In general, it is the complexity of secondary problems that may become untreatable. For example, severe laminitis, pneumonia or severe sinusitis, which cause pain and interfere with breathing and eating, are serious and possibly irreversible. Weight loss may also be too rapid to reverse. In some horses, the pituitary gets so large it actually puts pressure on the hypothalamus, that part of the brain that regulates "flight or fight" responses, emotions, thermoregulation and other hormonal functions. The horse cannot maintain his body temperature or he has seizures.

    Failure of The Immune System

    One reason old horses do not respond to conventional treatments is failure of the immune system brought about by old age. Treatment of infections in older horses must be aggressive and often requires a combination of antibiotics, which can be expensive. While it's always worth treating an infection, a lack of response is a cardinal sign that the "back-stop" function of the immune system is failing.

    Cancer

    Like people, older horses are prone cancer, which causes pain, loss of function and lack of response to conventional treatments. Old gray horses invariably develop melanoma of the skin. Other common cancers include lymphosarcoma, squamous cell carcinoma ("cancer eye"), and fibrosarcomas. At the present time, there are not many options for treating cancers in horses, since radiation and chemotherapy are extremely expensive or not feasible because of the size of the animals.

    If the cancer is localized to one area, there are possibilities, although they may be expensive, of local treatment with cryotherapy, surgery, and/or local injection of chemotherapeutic agents. Most of the time, however, cancer is a life-threatening disease without many options. Tumors often cause extensive local damage making organs dysfunctional such as the loss of swallowing ability (mouth, tongue and esophageal tumors), interference with breathing (nasal, tracheal or lung tumors), digestion (intestinal tumors), urination (bladder, genital tumors), defecation (melanomas of the tail), or even walking (spinal tumors). If any of these areas are affected to the point where the horse is in constant pain, experiences serious weight loss or organ system failure, the condition may not be treatable.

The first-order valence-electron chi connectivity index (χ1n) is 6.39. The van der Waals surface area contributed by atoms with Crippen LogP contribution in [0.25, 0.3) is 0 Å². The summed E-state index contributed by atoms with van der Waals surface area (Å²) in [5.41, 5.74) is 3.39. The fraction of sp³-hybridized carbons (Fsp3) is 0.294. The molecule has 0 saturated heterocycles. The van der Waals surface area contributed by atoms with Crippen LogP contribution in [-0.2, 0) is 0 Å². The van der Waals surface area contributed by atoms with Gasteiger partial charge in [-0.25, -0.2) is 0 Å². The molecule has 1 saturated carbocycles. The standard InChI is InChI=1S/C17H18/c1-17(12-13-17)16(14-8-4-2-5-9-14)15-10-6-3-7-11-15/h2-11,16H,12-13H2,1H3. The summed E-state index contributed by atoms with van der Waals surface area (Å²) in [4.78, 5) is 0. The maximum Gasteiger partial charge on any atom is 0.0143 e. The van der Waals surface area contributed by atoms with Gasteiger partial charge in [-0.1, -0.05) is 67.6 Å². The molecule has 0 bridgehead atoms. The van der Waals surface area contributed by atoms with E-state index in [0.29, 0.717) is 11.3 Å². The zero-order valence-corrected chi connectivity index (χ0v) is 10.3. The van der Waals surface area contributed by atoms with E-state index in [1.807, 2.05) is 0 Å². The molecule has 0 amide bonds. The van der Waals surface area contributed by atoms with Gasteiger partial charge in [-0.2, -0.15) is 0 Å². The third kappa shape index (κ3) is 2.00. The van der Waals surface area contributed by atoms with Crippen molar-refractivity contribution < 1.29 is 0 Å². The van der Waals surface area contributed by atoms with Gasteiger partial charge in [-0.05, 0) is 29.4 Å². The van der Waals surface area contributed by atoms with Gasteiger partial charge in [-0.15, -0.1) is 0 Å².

Inefficient Intestinal System

    Along with the relative decrease in the effectiveness of the aged horse's cheek teeth, the intestines of older horses appears to be less efficient at digesting their food. This is why some horses appear to be dropping weight slowly, despite feeding them more. Before assuming this is the problem, the intestinal absorption of the horse should be tested, and a complete blood chemistry panel and hormone analysis performed.

    The problem of age-related poor intestinal digestion may not be hopeless, in that diets higher in proteins and calories can offset the eventual progression of weight loss. If there are other coexisting causes of weight loss (e.g. dental disease or kidney failure), this can be serious, because you just will not be able to get enough food into the horse to keep up. If despite your efforts to push the feed, the horse continues to lose weight, this could become very serious once the horse is ribby, especially for maintaining body temperature in the winter, and fighting off any stresses or infections that are encountered from time to time.

    Arthritis and Navicular Disease

    Pain and function (mobility) are the big issues that determine quality of life. Although certain joints sustain the greatest wear and tear throughout the life of a horse, it is not always these "obvious" sore joints that act up later in life.

    Horses with arthritis are generally stiff, especially in the morning after they have lain motionless for a period of time. The problem gets even worse in cold or wet weather. The stiffness worsens over time, and eventually the horse is so painful that he doesn't want to move, and may even groan. Arthritis in the legs is more obvious, in that the horse's mobility has declined, and there is a progressive "crouching" stance or actual limping. However, neck arthritis can also be a big problem, although more subtle. In this case, the horse exhibits difficulty reaching the ground. Pain and loss of function (immobility) add up in the arthritic horse.

    There are many options for treating arthritis. For the horse with single joint problems that can be pinpointed, local treatments are available. However, most old horses have multiple joints with arthritis all at once, often in inaccessible regions such as the hip, or neck.

    The best option is the judicious use of pain killers or anti-inflammatories. Examples include phenylbutazone, Banamine® (flunixin meglumine) and ketoprofen. Eventually it becomes difficult to get enough of these painkillers into the horse without causing side effects, including loss of appetite, gastric ulcers, weight loss and diarrhea. You should talk to your veterinarian about a schedule of treatments to soften that possibility. Cartilage protective agents should also be considered at this point, for example chondroitin sulfate and polysulfated glucosaminoglycans (PSGAGs), which are available as supplements or injections.

    Navicular Syndrome